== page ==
Reynsla stjórnenda félagsmiðstöðva og frístundaheimila á tímum samkomubanns vegna COVID-19 vorið 2020

Translated title of the contribution: Leisure-time centres and youth centres during meeting ban in Iceland spring 2020

Kolbrún Þ. Pálsdóttir, Ársæll Már Arnarsson, Steingerður Krisjánsdóttir

Research output: Contribution to journalArticle

Abstract

The COVID-19 pandemic has had a significant impact on the schooling and lives of
1.6 billion children and young people in 190 nations on every continent. This article
discusses the impact of the COVID-19 meeting ban on the activities and services of
leisure-time centers and youth centers in Iceland. The aim of the study was to shed
light on the attitudes and experiences of managers about the effects of the ban on
daily activities. An electronic survey took place from 27 April to 26 May 2020. The
survey was sent to e-mail addresses of managers in leisure activities in the capital area
and to the e-mail addresses of all primary school staff in the country. This research
explores only the responses from the 117 managers of leisure programs, the managers of
leisure-time centers (i. frístundaheimili) (N=69) and the managers of youth centers (i.
félagsmiðstöðvar) (N=48). Most participants worked in the capital area. Other articles
in this special issue discuss findings relating to teachers in primary school and social
pedagogues who work in schools.
The results show a significantly different working environment of leisure centers, on
the one hand-time centers and youth centers, on the other. The activities of most youth
centers came to a significant halt when the management was forced to close due to
the lockdown in spring 2020. The attendance of children at leisure-time centers
decreased significantly and great emphasis was placed on smaller groups and quarantine
compartments. Almost all managers of youth centers, 87%, reported that the centers
had been partially or completely closed during the lockdown. The situation was different
when it came to leisure-time centers, as about 83% of managers answered that the
leisure-time centers had been open during the lockdown. About 71% of youth center
managers said they had organized online activities to reach and mobilize young people.
The results clearly show that immigrant youth were least involved in electronic leisure
activities and also that the participants believed young people with learning disabilities
(e.g., ADHD, dyslexia) were less involved in online activities. It is noteworthy how many
managers felt they had succeeded in adapting to changing circumstances. It is reasonable
to estimate that since most youth centers were partially or completely closed, it was more
challenging for the managers to mobilize the young people in these circumstances. It is
noteworthy that only about half of the participants thought they had received advice or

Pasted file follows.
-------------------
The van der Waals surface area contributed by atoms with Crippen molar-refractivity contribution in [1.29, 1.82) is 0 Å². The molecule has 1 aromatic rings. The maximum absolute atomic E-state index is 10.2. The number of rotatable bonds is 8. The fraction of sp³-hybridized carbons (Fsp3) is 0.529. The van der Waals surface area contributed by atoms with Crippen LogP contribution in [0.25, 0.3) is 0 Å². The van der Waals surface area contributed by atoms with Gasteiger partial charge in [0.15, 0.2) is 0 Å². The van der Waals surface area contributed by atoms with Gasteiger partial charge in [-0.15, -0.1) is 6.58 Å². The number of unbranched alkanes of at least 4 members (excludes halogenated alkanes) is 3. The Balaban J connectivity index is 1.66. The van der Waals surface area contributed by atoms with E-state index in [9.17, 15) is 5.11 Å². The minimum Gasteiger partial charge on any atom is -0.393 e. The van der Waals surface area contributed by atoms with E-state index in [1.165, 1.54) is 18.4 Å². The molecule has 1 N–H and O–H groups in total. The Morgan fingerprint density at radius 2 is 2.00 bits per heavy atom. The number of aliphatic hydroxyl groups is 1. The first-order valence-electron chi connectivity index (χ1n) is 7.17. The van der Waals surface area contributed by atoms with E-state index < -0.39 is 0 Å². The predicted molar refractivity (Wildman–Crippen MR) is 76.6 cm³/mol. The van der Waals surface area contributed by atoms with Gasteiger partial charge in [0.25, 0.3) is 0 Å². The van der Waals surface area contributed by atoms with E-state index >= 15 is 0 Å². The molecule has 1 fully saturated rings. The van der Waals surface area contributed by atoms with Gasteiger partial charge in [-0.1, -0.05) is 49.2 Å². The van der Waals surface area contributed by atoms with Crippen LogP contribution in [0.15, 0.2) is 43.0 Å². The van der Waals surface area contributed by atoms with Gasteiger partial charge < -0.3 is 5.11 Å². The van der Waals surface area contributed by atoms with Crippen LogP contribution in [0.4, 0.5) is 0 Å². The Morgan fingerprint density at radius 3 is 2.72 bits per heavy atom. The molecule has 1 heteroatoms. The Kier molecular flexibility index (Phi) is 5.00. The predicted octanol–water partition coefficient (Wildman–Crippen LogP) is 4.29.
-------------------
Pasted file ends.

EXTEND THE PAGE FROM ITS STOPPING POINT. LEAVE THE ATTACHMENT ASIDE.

assistance in reorganizing their leisure activities. In open-ended questions participants
were asked about the challenges and opportunities they had faced during the lockdown.
It is interesting to note that some leisure center managers discussed in particular the
positive effects of having smaller groups of children in their daily work. This created
a calmer atmosphere and an opportunity to connect better with the children and the
children also made new friends. The epidemiological authorities placed strong emphasis
on the maintenance of quarantine cells by educational institutions, and leisure activities
also had to comply with the same division into groups. The majority of the managers
of leisure centers, about 66%, thought they knew that children broke out of quarantine
cells during their free time; that is, played with children who were not from the same
class or teaching group. They found this very hard to control and had to tell the children
that they might even not be able to play with their best friends.
The managers made efforts to show flexibility and initiative to maintain activities for
children and young people during the lockdown. Nevertheless, it is worrying that only
about a quarter of the participants answered positively to reaching out specifically to
socially isolated children. It is important to develop ways to better reach immigrant
youth and young people who are socially isolated. The government must consider ways
to ensure that children and young people have access to dynamic and well-organized
leisure activities during pandemics. The managers and leisure-time staff need to be given
increased professional and practical support.
Translated title of the contributionLeisure-time centres and youth centres during meeting ban in Iceland spring 2020
Original languageIcelandic
Number of pages11
JournalNetla
DOIs
Publication statusPublished - 18 Feb 2021

Other keywords

  • Leisure time
  • Youth programs
  • Pandemic
  • Social isolation
  • well being of children and young people

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